Manaschi, the latest novel published by Uzbek writer-in-exile Hamid Ismailov in English, begins with a radio presenter’s disturbing dream: Bekesh has a vision of his foster-father Baisal standing in a yurt with his hunting eagle perched on one gloved hand and a bowl of milk in the other. When Baisal drinks the milk, a hoard of horsemen charge in, accompanied by a howling wind, and the dream climaxes in an explosion of sound and movement. The following day, Bekesh learns of Baisal’s death and immediately sets off through the mountains to his native village.
Baisal was a celebrated Kyrgyz bard and shaman called manaschi, who gave up his craft some years before the start of the book. Manas is the Kyrgyz national epic, comparable to the Kavevala or The Song of Roland, though even longer. A manaschi learns and recites the poem, which is primarily concerned with the Kyrgyz battles with Turkic and Chinese people in the 9th century. It has been interpreted and reinterpreted (arguably, every time it is told) over centuries, including as a nation-building exercise for modern Kyrgyzstan. In fact, Kyrgyz may come from the Turkic word for the number 40, referring to the 40 clans united by the epic’s hero, and Kyrgyzstan’s flag features a 40-ray sun in allusion to these tribes.
Back in his village, populated by both Tajiks and Kyrgyz, Bekesh interprets his dream as a possible call to become a manaschi. He forges an uneasy bond with his foster-father’s grieving eagle and renews his friendship with his young nephew, Dapan. The manaschi tradition is usually passed down via a significant male relative or mentor, but both Dapan and Bekesh learned the legends from their mother and grandmother, subverting a tale otherwise focused on men and masculinity.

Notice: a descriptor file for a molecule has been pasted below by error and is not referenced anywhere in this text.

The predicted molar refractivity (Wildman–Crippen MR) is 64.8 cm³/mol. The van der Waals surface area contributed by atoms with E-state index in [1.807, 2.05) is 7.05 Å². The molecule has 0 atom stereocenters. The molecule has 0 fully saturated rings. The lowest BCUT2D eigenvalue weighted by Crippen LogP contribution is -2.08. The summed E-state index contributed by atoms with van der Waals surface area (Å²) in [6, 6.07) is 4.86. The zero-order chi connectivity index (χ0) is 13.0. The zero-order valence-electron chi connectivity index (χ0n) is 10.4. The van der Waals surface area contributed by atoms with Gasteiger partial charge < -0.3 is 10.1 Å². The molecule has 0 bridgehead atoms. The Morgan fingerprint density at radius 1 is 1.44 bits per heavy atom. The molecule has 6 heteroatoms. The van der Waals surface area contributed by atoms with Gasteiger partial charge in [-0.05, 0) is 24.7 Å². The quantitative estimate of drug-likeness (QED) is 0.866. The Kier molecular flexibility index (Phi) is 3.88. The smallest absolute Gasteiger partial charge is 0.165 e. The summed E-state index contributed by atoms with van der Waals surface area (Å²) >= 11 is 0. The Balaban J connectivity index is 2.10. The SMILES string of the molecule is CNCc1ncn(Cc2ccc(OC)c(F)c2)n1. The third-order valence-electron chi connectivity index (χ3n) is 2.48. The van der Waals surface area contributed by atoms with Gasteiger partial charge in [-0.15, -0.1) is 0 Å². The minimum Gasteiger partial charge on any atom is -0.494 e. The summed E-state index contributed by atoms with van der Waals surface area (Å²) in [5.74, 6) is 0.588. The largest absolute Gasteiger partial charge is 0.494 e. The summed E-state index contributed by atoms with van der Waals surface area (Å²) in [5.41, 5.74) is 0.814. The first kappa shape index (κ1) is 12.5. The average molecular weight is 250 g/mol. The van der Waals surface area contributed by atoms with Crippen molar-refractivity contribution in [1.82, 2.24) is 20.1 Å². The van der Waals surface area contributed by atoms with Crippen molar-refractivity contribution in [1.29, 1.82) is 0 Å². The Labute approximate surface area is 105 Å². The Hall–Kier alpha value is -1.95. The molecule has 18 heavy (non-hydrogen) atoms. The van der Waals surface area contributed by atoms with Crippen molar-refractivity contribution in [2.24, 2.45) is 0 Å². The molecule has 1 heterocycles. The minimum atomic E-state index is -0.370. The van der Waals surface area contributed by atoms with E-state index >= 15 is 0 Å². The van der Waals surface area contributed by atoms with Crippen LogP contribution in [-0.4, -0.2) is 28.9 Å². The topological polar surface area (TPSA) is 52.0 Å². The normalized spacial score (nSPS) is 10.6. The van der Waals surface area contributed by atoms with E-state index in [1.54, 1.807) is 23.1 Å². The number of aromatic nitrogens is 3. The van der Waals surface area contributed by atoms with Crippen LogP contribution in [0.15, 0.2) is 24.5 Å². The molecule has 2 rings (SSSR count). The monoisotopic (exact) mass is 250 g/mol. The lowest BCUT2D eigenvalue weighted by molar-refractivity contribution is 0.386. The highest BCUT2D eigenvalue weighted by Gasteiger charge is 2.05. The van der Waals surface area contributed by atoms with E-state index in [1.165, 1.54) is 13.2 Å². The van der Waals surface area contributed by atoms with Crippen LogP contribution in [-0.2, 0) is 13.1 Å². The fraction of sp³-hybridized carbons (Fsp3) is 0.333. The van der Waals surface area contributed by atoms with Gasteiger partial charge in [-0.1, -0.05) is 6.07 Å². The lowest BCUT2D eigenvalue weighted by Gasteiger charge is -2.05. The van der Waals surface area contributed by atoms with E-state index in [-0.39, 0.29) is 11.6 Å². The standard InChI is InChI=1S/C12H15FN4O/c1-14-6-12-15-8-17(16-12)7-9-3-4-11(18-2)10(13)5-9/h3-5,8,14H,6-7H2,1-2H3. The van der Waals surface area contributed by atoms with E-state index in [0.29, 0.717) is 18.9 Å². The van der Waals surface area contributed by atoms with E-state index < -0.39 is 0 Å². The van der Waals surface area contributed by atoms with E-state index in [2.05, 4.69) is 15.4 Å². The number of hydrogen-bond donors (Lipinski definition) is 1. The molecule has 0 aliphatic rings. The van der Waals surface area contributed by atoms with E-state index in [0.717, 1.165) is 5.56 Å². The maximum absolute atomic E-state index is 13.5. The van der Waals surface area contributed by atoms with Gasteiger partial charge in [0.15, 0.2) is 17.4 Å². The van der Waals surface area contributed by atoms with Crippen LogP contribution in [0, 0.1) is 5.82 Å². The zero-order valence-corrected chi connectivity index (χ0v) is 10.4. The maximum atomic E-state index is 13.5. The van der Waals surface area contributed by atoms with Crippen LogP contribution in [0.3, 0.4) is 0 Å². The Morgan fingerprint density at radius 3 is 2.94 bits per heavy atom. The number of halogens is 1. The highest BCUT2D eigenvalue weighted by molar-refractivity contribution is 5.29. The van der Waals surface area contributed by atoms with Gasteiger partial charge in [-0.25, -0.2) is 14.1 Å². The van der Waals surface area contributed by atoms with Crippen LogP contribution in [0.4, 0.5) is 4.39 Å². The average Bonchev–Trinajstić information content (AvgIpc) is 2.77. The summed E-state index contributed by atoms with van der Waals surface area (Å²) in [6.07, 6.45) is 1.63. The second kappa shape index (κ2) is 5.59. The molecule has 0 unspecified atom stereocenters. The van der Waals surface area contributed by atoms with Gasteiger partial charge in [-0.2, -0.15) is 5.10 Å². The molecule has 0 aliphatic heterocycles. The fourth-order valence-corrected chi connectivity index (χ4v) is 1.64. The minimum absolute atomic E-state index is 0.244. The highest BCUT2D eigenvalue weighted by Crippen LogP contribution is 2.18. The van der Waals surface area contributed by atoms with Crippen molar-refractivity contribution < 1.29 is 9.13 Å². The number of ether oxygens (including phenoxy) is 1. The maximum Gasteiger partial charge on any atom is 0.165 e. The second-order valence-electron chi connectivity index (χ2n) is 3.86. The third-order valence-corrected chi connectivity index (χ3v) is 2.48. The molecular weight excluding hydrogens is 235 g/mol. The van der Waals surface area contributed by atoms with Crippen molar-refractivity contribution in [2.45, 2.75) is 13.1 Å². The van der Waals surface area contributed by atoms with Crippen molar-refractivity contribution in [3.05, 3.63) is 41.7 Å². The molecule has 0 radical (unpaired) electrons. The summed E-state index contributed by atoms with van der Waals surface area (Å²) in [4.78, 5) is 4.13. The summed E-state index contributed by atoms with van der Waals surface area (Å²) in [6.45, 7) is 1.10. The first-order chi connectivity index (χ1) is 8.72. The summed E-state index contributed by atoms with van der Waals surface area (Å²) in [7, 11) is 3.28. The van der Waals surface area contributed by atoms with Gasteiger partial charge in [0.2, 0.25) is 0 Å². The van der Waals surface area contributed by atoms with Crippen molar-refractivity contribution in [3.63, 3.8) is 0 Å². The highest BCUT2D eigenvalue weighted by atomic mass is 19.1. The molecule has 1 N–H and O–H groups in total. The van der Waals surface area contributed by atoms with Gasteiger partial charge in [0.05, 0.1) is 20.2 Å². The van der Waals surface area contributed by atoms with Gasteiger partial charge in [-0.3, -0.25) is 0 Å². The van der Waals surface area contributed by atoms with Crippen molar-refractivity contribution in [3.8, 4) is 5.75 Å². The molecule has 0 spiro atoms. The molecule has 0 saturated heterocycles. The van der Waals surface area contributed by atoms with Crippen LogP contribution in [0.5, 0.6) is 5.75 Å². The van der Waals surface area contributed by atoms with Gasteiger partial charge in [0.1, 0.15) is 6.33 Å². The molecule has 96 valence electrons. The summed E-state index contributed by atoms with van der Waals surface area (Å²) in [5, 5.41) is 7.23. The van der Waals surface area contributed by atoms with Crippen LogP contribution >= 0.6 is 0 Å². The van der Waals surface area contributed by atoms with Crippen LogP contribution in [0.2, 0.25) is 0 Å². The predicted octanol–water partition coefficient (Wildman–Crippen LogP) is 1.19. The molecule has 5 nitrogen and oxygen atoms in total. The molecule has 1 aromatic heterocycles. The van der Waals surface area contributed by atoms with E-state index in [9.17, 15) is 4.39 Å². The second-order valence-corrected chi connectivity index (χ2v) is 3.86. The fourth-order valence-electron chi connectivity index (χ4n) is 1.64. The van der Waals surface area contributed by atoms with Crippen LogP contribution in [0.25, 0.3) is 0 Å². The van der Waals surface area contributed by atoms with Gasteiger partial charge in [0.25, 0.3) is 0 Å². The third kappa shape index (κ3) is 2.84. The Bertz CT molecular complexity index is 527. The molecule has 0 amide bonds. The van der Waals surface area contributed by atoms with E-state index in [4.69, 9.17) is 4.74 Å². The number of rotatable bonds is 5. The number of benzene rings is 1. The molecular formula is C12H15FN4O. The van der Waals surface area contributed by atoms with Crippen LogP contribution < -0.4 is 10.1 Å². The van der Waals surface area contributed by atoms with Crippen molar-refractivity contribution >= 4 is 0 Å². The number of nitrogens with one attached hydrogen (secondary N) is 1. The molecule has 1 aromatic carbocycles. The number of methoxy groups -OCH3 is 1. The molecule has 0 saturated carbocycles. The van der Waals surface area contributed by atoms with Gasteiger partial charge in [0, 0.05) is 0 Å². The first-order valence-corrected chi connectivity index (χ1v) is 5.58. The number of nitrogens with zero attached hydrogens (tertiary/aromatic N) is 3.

There is no such thing as an ‘official’ Manas text — it is made anew by each manaschi. A true manaschi develops a shaman-like power, reciting the epic in a trance state, endowed with mystical abilities to move through time. We catch snippets of the epic retold by Bekesh and Dapan, and in Bekesh’s radio recordings of the late Baisal. It is heroic, melancholic and occasionally uncomfortably lewd. Above all, the Manas is as violent and divisive as it is ultimately unifying. Ismailov recites his modern Manas gravely, giving all the necessary weight to the contemporary parallels — Islamists against the spiritual manaschi, Tajik against Kyrgyz, villagers against Chinese development in Central Asia.
Like much of Ismailov’s work, Manaschi plays with ancient myths and the cadence of history, hinting that it is storytelling itself that truly transcends time. As Bekesh reckons with his possible calling, he instead finds himself playing a character in the epic’s real-life reenactment and must find a way to face history’s endless repetition. The novel is rich in legend, poetry, and parables, Ismailov’s unmistakable tragicomic voice expertly translated by Donald Rayfield. A beguiling, elegant work of mastery from a celebrated storyteller.
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